If you’ve read my earlier review of Ridley Scott’s Prometheus, then you would know that it not only failed to live up to my expectations, but may or may not have also resulted in a box of cold pop corn thrown at the screen. The main reason for this was the film’s 3rd act which completely and purposely drops the ball on virtually all of the intriguing narrative questions raised earlier.
You may also have read that Damon Lindelof was behind the script. The same Damon Lindelof who left an entire generation of TV watchers as seething balls of anger and frustration when after 5 years of setup on Lost, the finale failed to provide any answers.
Thar may sound familiar, but it turns out that this is not a case of Lindelof not having learned his lesson again.
Bleeding Cool sat down with the writer where he addressed a number of things about the film, including why the film’s ending was so vague.
“I think that one man’s loose ends are another man’s ambiguity, and I think that Ridley was very interested in ambiguity…
There were drafts that were more explicitly spelled out. I think Ridley’s instinct kept being to pull back, and I would say, “Ridley, I’m still eating shit a year after Lost is over for all the things we didnt directly spell out, Are you sure you want to do this?” And he said, “I would rather have people fighting about it and not know then spell it out.”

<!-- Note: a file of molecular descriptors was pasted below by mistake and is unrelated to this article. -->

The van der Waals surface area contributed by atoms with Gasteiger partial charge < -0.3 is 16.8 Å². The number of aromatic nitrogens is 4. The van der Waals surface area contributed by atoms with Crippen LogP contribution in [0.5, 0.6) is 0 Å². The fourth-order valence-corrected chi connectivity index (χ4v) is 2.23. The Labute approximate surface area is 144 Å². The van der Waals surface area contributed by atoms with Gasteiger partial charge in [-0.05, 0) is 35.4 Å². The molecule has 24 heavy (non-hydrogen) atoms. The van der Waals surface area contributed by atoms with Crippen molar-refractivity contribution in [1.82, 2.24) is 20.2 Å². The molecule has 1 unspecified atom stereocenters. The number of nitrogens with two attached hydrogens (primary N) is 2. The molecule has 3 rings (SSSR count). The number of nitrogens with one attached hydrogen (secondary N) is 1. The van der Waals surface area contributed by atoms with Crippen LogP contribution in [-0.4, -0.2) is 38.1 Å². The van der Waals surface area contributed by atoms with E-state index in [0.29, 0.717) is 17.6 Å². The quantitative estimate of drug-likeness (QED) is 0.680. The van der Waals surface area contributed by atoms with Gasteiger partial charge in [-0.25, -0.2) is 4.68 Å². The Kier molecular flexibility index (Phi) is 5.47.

Ridley, you son of a…
Lindelof then went on to spotlight one particular dangling plot thread, and how it could be addressed through multiple viewings, or possibly even sequels. And since this is now getting into SPOILER territory, if you haven’t seen the film yet, then I suggest you stop reading now.
SPOIL IT FROM ORBIT, IT’S THE ONLY WAY TO BE SURE!
BIG SPOILERS HAVE SMALL BEGINNINGS.
SPOILER HAS LANDED!
“And I know it’s horribly obnoxious to say “You need to see the movie a couple of times in order to truly appreciate it”, but I do feel like it was designed that way and there are little things that seem like a throw-away on first viewing.
For example, when they do the carbon dating on the dead engineer and realise he has been dead for 2000 years then you wonder about when, 2000 years ago, the Engineers decided to wipe us out. What happened 2000 years ago? Is there any correlation with what happened on the earth 2000 years ago and this decision that was already in motion? Could a sequel start in that time period and contextualize what we did to piss these beings off?
I think it’s a very interesting question to leave dangling. Is it a loose end? Yeah, probably. But it’s probably what sends you to the pub after the movie and has you arguing with your friends as to what you think it might mean.
I can definitely tell you that if a lot of people go to see this movie and there is a critical sense of people wanting there to be another one, the second movie would clearly answer the question of “what did we do to deserve this?”
If there was a sequel to Prometheus it wouldn’t be Alien. Because it’s moving off in it’s own direction.”
Trust me, Damon. Enough people are going to want to know.
Last Updated: June 6, 2012